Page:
Syndicate content

gender equality

Why Do Foreign Investors’ Attitudes toward Women Matter?

Heba Shams's picture
Gender equality is one of the sustainable development goals (SDGs) that calls for ensuring women’s full participation in political, economic and public life as a target. Gender inequality is still a key development issue. The World Economic Forum’s Gender Gap Report 2017 found a gender gap of 42% when it came to labor force participation and earned income. Unrealized Potential, a May 2018 publication of the World Bank Group, puts a staggering figure to the cost of this inequality in earnings - $160.2 trillion globally, or $23,620 per capita.
Kuralay Aitzhanova, Dispatcher Manager at the Energy Transmission Control Center of KEGOK. Kazakhstan. Photo: Shynar Jetpissova / World Bank

The Economic Cost of Gender Inequality

Katrin Schulz's picture


Madame Ngetsi of the Democratic Republic of the Congo
is one of thousands of women in the world who—despite their talent, drive, and potential to contribute to the economic development of their countries—may never be able to fulfill their dreams of starting their own businesses. Their dreams may be dashed because of outdated legislation that reproduces debilitating gender roles.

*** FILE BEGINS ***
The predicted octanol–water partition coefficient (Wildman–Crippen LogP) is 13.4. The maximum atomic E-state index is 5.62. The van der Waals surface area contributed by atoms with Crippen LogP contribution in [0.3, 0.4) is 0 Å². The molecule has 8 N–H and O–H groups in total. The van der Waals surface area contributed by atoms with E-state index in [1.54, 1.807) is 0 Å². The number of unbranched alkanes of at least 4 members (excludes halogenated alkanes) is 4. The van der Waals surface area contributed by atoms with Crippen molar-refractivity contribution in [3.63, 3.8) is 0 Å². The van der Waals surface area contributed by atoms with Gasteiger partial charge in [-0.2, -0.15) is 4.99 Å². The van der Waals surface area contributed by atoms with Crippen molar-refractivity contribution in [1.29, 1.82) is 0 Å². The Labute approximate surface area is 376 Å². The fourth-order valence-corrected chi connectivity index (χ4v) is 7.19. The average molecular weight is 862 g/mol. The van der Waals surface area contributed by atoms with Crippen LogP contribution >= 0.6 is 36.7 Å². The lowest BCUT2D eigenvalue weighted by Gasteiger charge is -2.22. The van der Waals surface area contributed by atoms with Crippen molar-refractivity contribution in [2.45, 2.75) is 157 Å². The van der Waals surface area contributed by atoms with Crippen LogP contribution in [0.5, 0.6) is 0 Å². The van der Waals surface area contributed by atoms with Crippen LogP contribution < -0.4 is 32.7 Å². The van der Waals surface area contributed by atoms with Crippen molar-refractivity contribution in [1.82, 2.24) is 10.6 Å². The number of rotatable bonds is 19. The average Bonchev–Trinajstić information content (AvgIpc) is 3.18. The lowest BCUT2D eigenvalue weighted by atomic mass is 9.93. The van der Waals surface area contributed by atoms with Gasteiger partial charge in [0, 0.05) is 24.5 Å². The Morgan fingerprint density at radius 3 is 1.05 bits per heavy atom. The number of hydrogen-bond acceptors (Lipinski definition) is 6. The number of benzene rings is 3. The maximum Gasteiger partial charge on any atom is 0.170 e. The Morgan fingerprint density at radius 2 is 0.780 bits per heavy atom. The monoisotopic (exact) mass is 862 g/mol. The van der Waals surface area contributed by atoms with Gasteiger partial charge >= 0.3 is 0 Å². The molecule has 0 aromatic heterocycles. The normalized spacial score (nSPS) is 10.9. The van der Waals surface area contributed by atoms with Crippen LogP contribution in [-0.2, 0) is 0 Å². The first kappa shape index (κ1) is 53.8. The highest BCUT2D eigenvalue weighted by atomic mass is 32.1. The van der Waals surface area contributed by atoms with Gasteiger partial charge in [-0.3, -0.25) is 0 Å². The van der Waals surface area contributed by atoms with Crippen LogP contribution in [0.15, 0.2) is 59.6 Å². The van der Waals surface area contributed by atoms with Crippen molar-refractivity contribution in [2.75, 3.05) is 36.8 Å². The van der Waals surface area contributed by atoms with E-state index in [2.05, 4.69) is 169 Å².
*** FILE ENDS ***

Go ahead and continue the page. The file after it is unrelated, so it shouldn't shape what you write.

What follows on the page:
If she were a man in the DRC, Madame Ngetsi’s initial steps in starting her business would be to obtain a certificate confirming the headquarters location, notarize the articles of association, and register with the Commercial Registry.  As a woman, however, a significant roadblock stands in her way:  She is legally mandated to first obtain her husband’s permission to register a business.  This legal requirement, found in the family code rather than in any commercial or business code, is fully in effect in the DRC.  Permission letters are readily found on file at women-owned company registries.  Married men face no such requirement.